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In 1967, The Beatles released Magical Mystery Tour, a film that George Harrison admittedly found confusing. He said that the movie was half-baked. They didn’t have a director, a script, or even a completely solid idea of what they wanted to make. Harrison said he never had any idea what he was doing on set. Still, he believed that the project ended up helping the band.

A black and white picture of George Harrison wearing an oversized coat, sunglasses, and hat and sitting in a field.
George Harrison | Chapman/Daily Express/Hulton Archive/Getty Images

George Harrison said The Beatles’ film ‘Magical Mystery Tour’ didn’t make sense to him

The Beatles released Magical Mystery Tour in 1967. The film follows a group of people on a bus tour. While the band understood the premise, they didn’t have a script. Harrison admitted that this made it difficult to understand what was happening.

“It was basically a charabanc trip, which people used to go on from Liverpool to see the Blackpool lights — they’d get loads of crates of beer and all get pissed (in the English sense),” he said in The Beatles Anthology. “It was very flimsy, and we had no idea what we were doing. At least, I didn’t. I had no idea what was happening, and maybe I didn’t pay enough attention because my problem, basically, was that I was in another world.”

Still, he said that there was one notable positive to making the movie. They needed help on certain parts of the movie, and they found people who were able to assist them. This proved beneficial in future business dealings.

“There were a number of people whose help we called upon,” he said. “Denis O’Dell was one — I think he’d been an associate producer on A Hard Day’s Night, and later he was brought in to have something to do with Apple. We were in need of having a grown-up person, a father figure, in the business side of the film. In one respect Magical Mystery Tour was probably quite good, because it got us doing something; it got us out and got us together.”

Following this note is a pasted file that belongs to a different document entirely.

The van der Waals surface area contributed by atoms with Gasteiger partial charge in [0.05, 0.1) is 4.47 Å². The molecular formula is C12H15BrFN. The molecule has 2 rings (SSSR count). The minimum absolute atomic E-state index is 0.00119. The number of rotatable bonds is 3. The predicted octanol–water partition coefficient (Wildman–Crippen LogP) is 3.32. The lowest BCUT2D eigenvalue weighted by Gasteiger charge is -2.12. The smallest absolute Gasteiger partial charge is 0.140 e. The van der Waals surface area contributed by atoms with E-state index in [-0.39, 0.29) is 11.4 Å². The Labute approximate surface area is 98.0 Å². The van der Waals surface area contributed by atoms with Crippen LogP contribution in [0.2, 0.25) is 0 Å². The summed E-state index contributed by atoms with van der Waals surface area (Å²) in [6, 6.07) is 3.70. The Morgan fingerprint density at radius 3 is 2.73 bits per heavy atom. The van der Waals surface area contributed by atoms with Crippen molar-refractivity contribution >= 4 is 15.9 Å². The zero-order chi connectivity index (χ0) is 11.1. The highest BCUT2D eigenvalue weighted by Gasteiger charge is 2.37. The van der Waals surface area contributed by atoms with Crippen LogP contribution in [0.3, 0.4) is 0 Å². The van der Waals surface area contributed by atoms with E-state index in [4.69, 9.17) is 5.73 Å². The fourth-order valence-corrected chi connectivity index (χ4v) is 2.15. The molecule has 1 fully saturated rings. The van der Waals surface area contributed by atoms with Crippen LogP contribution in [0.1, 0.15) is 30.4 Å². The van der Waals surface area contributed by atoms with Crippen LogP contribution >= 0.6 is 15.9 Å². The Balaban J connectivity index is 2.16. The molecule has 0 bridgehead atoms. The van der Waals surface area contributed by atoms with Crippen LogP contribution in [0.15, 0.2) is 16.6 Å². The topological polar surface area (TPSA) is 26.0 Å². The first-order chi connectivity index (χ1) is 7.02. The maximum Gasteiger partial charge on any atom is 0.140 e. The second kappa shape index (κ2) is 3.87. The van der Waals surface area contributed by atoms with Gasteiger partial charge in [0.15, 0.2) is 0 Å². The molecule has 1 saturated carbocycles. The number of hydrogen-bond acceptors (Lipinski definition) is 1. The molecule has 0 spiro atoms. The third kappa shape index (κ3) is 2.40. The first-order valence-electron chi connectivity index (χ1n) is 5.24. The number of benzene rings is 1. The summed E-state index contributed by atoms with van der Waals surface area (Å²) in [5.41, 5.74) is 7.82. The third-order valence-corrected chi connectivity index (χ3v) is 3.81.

‘Magical Mystery Tour’ changed The Beatles’ dynamic, but maybe not to their benefit

John Lennon also noted a change in band dynamic during Magical Mystery Tour. He didn’t necessarily think it was a good one, though.

“I was still under a false impression,” Lennon said. “I still felt every now and then that Brian [Epstein] would come in and say, ‘It’s time to record,’ or, ‘Time to do this.’ And Paul started doing that: ‘Now we’re going to make a movie. Now we’re going to make a record.’ And he assumed that if he didn’t call us, nobody would ever make a record. Paul would say, well, now he felt like it — and suddenly I’d have to whip out twenty songs. He’d come in with about twenty good songs and say, ‘We’re recording.’ And I suddenly had to write a f***ing stack of songs.”

New business relationships would have helped the band. This shift in the band dynamic did not, though. With Paul McCartney taking on more responsibilities and driving the group’s content came resentment from his bandmates. McCartney’s demands in the studio weren’t to blame for the band’s breakup, but it didn’t help morale. If this dynamic developed on the set of Magical Mystery Tour, it did little to help the group, particularly because of how poorly it was received.

George Harrison was already checked out of The Beatles at this point

Harrison noticed the shifting dynamic as well. He explained that he felt checked out of the band at this point.

“This is where Paul felt somebody had to try to do something; and so he decided he’d push what he felt,” he said. “As for me, I didn’t really belong; I was just an appendage.”


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He admitted that he did what the band wanted him to do, but his heart wasn’t in it.

“In fact I do sometimes, you see, when it’s in the midst of all this and people are saying ‘Beatles this’ and ‘Beatles that,’ then I’ve got to accept the thing that they think I’m a Beatle,” he said, (via Beatles Interviews). “I’m willing to go along with it, you know, if they want me to be a Beatle then I’ll be one.”